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Pregs Govender

@ Sunday Times Books LIVE

Our Violent Society: Created In the Name of “Culture”

Fifteen years into liberation and democracy we should be guided by the way South Africa’s citizens created an inclusive human rights culture that values every person. Our Constitution upholds the right to religion, culture and language as long as these do not undermine the values enshrined there. The values of our democracy are clear: human dignity, the achievement of equality and the advancement of human rights and freedoms.

Under apartheid the lives of the majority of South Africans were devalued — life was cheap and “culture” was used by the apartheid state to divide, exclude and dishonour. Despite the state’s oppression, a culture of resistance nourished poetry, art, music, theatre and dance, and people retained and evolved rich oral traditions. Culture as the values, beliefs and art that people use to define themselves changes and adapts as people change and adapt. However, apartheid attempted to calcify culture as a tool to divide and rule and had brutal success in the 1980s and early 1990s.

Many men in KwaZulu-Natal were mobilised or coerced into a “cultural” organisation on the basis of Zulu identity. According to the Truth and Reconciliation Commission (TRC), the apartheid state funded and armed this “cultural” organisation. Members of the Israeli security trained its deadliest members. The conflict that followed almost escalated into civil war in parts of South Africa. The TRC confirmed the “impi” had gone on a killing spree not just against other men, but also against women and children. Independent research into the violence confirmed that women’s and girls’ bodies were targeted in particularly vicious ways. This was not peculiar to these attacks — this viciousness was very much in line with that of the apartheid masters on women detainees, women on streets and farms and women in their own families.

A recent book on marketing, Tribes: We Need You to Lead Us by Seth Godin, is premised on the belief that almost everyone is driven by a need to belong, to follow a leader and to have a song that our “tribe” dances to. He describes what spin doctors and strategists employ to build the power of the leader over the tribe.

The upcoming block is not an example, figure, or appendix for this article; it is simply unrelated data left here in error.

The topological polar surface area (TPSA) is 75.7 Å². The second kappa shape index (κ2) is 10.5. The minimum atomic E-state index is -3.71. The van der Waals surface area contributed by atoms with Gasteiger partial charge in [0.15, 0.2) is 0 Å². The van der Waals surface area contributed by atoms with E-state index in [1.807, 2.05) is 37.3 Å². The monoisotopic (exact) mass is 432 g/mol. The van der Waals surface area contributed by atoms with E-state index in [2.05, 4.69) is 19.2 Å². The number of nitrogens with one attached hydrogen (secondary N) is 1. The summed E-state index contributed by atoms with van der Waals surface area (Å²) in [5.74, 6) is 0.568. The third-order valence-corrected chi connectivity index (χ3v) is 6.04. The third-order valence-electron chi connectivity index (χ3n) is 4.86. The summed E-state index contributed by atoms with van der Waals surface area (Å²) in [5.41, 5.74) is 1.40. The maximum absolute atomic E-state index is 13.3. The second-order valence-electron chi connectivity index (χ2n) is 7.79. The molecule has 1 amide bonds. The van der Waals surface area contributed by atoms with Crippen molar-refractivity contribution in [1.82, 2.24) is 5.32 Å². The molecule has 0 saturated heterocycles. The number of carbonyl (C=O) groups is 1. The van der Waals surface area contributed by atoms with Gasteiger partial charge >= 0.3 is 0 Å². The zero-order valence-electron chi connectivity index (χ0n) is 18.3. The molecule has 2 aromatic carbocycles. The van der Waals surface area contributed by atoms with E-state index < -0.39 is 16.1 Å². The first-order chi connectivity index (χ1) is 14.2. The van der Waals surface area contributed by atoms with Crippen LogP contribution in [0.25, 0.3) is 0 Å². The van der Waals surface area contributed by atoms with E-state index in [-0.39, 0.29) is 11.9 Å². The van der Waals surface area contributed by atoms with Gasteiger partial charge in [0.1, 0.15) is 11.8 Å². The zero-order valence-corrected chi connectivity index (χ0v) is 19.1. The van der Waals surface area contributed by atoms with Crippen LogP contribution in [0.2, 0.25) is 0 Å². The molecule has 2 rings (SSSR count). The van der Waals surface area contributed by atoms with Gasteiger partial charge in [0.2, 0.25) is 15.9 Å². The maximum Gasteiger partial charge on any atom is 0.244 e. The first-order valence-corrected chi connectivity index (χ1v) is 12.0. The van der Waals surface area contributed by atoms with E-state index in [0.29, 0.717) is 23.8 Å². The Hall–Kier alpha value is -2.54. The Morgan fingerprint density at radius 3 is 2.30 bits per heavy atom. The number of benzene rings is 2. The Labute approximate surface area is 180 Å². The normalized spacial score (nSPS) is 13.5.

Under apartheid in KwaZulu-Natal “culture” came to encompass not just what men wore and what music and food they loved but their right to carry weapons — to “kill for the king”. For many, culture became conflated with the inequality of women who were relegated to “minors” under apartheid law, thus ensuring women’s dependence on patriarchs in local communities, leaving them vulnerable to abuse by those who had been put into power by the state. Today many from that “cultural” organisation have crossed over to their previous enemy, often carrying much conservative baggage and their weaponry.

What is the relevance of all of this for the current situation? All indications are that the ruling party will retain its majority in Parliament and its conduct in this period sets the tone for the future of our constitutional democracy. What its leaders say and do is critical for all of society.

In South Africa large numbers are unemployed and experience ¬≠poverty daily through a lack of decent housing, water, sanitation, food and healthcare. Over the past few years infant and child mortality rates increased and adult life expectancy rates decreased. These are socio¬≠economic human rights that must be addressed. Yet those who have held and continue to hold state power appeal to the frustrations of young men, using these issues as rallying points. “Culture” is invoked in potentially dangerous ways that are too resonant with our painful past.

In the making of a new voting tribe culture is being used and defended from attack because it is “Culture” with a capital C, calcified, beyond question or criticism. In a time of peace the song Umshini Wam, a military song that means Bring Me my Machine Gun, is sung at campaign rallies across South Africa. It has other meanings that became explicit when it was sung outside Jacob Zuma’s famous rape trial, where photos of the complainant were burned to chants of “burn the bitch, burn her” by women and men — in the week of International Women’s Day.

The biblical archetype of evil — the snake — is used to describe other human beings with the advice that the “snakes” should be “beaten” to death. “Witchcraft” is used to explain veteran women leaving their party, during an election speech, in a context where too many older women and men have been killed as “witches”. Institutions critical to democracy are attacked and undermined if they challenge the interests of powerful individuals. A leader of the youth says things to outrage and is an easier target than the source of his legitimacy.

 

Recent comments:

  • <a href="http://fionasnyckers.book.co.za" rel="nofollow">Fiona</a>
    Fiona
    March 26th, 2009 @09:03 #
     
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    As long as journalism of this calibre is still appearing in the mainstream press, I don't quite despair of our country.

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  • <a href="http://www.modjajibooks.co.za" rel="nofollow">Colleen</a>
    Colleen
    March 26th, 2009 @10:05 #
     
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    Well said, Pregs. Not sure that the M&G is mainstream press though is it Fiona? At least for now such articles can be published in the press and the said publication not banned.

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